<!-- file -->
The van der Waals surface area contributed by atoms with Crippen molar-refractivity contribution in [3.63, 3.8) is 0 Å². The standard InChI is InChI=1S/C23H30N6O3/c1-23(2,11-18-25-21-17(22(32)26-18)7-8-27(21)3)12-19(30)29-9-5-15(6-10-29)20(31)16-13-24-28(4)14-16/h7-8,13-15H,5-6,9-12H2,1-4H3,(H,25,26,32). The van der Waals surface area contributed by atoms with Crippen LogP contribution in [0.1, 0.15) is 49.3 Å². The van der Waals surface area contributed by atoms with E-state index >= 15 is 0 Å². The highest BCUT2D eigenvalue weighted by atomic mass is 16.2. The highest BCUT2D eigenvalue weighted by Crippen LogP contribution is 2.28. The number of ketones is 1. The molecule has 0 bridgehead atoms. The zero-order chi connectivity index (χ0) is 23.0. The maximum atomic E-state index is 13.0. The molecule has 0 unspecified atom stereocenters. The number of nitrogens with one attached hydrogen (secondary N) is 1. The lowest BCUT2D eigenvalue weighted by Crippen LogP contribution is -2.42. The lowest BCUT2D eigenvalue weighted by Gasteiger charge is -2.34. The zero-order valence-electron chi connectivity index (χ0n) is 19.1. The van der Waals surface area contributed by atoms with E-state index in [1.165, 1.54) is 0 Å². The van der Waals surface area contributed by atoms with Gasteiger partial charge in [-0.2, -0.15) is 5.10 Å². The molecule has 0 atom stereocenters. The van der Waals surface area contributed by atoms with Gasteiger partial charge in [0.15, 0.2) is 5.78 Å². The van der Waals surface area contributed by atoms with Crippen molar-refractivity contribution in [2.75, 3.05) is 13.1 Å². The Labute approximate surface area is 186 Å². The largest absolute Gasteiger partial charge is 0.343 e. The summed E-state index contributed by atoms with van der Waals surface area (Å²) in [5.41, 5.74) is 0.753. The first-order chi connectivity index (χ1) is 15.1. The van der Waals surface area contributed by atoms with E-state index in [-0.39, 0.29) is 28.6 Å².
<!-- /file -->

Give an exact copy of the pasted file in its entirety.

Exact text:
The van der Waals surface area contributed by atoms with Crippen molar-refractivity contribution in [3.63, 3.8) is 0 Å². The standard InChI is InChI=1S/C23H30N6O3/c1-23(2,11-18-25-21-17(22(32)26-18)7-8-27(21)3)12-19(30)29-9-5-15(6-10-29)20(31)16-13-24-28(4)14-16/h7-8,13-15H,5-6,9-12H2,1-4H3,(H,25,26,32). The van der Waals surface area contributed by atoms with Crippen LogP contribution in [0.1, 0.15) is 49.3 Å². The van der Waals surface area contributed by atoms with E-state index >= 15 is 0 Å². The highest BCUT2D eigenvalue weighted by atomic mass is 16.2. The highest BCUT2D eigenvalue weighted by Crippen LogP contribution is 2.28. The number of ketones is 1. The molecule has 0 bridgehead atoms. The zero-order chi connectivity index (χ0) is 23.0. The maximum atomic E-state index is 13.0. The molecule has 0 unspecified atom stereocenters. The number of nitrogens with one attached hydrogen (secondary N) is 1. The lowest BCUT2D eigenvalue weighted by Crippen LogP contribution is -2.42. The lowest BCUT2D eigenvalue weighted by Gasteiger charge is -2.34. The zero-order valence-electron chi connectivity index (χ0n) is 19.1. The van der Waals surface area contributed by atoms with E-state index in [1.165, 1.54) is 0 Å². The van der Waals surface area contributed by atoms with Gasteiger partial charge in [-0.2, -0.15) is 5.10 Å². The molecule has 0 atom stereocenters. The van der Waals surface area contributed by atoms with Gasteiger partial charge in [0.15, 0.2) is 5.78 Å². The van der Waals surface area contributed by atoms with Crippen molar-refractivity contribution in [2.75, 3.05) is 13.1 Å². The Labute approximate surface area is 186 Å². The largest absolute Gasteiger partial charge is 0.343 e. The summed E-state index contributed by atoms with van der Waals surface area (Å²) in [5.41, 5.74) is 0.753. The first-order chi connectivity index (χ1) is 15.1. The van der Waals surface area contributed by atoms with E-state index in [-0.39, 0.29) is 28.6 Å².